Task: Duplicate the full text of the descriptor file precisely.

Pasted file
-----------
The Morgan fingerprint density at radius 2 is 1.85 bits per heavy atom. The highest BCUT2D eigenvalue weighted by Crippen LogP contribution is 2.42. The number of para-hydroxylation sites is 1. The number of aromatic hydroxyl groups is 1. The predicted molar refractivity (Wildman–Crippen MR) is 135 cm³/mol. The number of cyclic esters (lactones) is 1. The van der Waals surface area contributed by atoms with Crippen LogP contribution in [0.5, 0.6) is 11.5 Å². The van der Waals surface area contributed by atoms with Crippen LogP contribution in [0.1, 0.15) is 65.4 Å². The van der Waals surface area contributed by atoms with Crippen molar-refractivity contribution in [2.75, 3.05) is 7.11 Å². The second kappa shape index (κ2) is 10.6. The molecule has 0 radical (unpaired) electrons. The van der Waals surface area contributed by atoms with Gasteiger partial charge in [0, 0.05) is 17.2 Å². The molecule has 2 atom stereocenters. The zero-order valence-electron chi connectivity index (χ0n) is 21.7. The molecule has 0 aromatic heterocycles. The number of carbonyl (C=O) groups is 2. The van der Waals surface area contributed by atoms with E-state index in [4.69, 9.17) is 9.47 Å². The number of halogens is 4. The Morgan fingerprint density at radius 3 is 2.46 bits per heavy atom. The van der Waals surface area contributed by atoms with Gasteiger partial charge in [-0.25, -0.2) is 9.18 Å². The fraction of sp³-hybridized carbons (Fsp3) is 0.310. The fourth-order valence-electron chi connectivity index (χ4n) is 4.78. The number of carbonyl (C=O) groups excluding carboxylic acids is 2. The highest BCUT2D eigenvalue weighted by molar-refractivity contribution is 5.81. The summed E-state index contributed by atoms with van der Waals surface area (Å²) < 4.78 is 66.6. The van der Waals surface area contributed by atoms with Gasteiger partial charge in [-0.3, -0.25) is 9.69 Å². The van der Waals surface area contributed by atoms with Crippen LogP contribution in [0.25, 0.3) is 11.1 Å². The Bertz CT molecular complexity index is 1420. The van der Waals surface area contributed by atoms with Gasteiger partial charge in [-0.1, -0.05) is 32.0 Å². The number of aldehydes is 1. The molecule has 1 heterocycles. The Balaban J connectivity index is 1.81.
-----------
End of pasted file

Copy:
The Morgan fingerprint density at radius 2 is 1.85 bits per heavy atom. The highest BCUT2D eigenvalue weighted by Crippen LogP contribution is 2.42. The number of para-hydroxylation sites is 1. The number of aromatic hydroxyl groups is 1. The predicted molar refractivity (Wildman–Crippen MR) is 135 cm³/mol. The number of cyclic esters (lactones) is 1. The van der Waals surface area contributed by atoms with Crippen LogP contribution in [0.5, 0.6) is 11.5 Å². The van der Waals surface area contributed by atoms with Crippen LogP contribution in [0.1, 0.15) is 65.4 Å². The van der Waals surface area contributed by atoms with Crippen molar-refractivity contribution in [2.75, 3.05) is 7.11 Å². The second kappa shape index (κ2) is 10.6. The molecule has 0 radical (unpaired) electrons. The van der Waals surface area contributed by atoms with Gasteiger partial charge in [0, 0.05) is 17.2 Å². The molecule has 2 atom stereocenters. The zero-order valence-electron chi connectivity index (χ0n) is 21.7. The molecule has 0 aromatic heterocycles. The number of carbonyl (C=O) groups is 2. The van der Waals surface area contributed by atoms with E-state index in [4.69, 9.17) is 9.47 Å². The number of halogens is 4. The Morgan fingerprint density at radius 3 is 2.46 bits per heavy atom. The van der Waals surface area contributed by atoms with Gasteiger partial charge in [-0.25, -0.2) is 9.18 Å². The fraction of sp³-hybridized carbons (Fsp3) is 0.310. The fourth-order valence-electron chi connectivity index (χ4n) is 4.78. The number of carbonyl (C=O) groups excluding carboxylic acids is 2. The highest BCUT2D eigenvalue weighted by molar-refractivity contribution is 5.81. The summed E-state index contributed by atoms with van der Waals surface area (Å²) < 4.78 is 66.6. The van der Waals surface area contributed by atoms with Gasteiger partial charge in [-0.3, -0.25) is 9.69 Å². The van der Waals surface area contributed by atoms with Crippen LogP contribution in [0.25, 0.3) is 11.1 Å². The Bertz CT molecular complexity index is 1420. The van der Waals surface area contributed by atoms with Gasteiger partial charge in [-0.1, -0.05) is 32.0 Å². The number of aldehydes is 1. The molecule has 1 heterocycles. The Balaban J connectivity index is 1.81.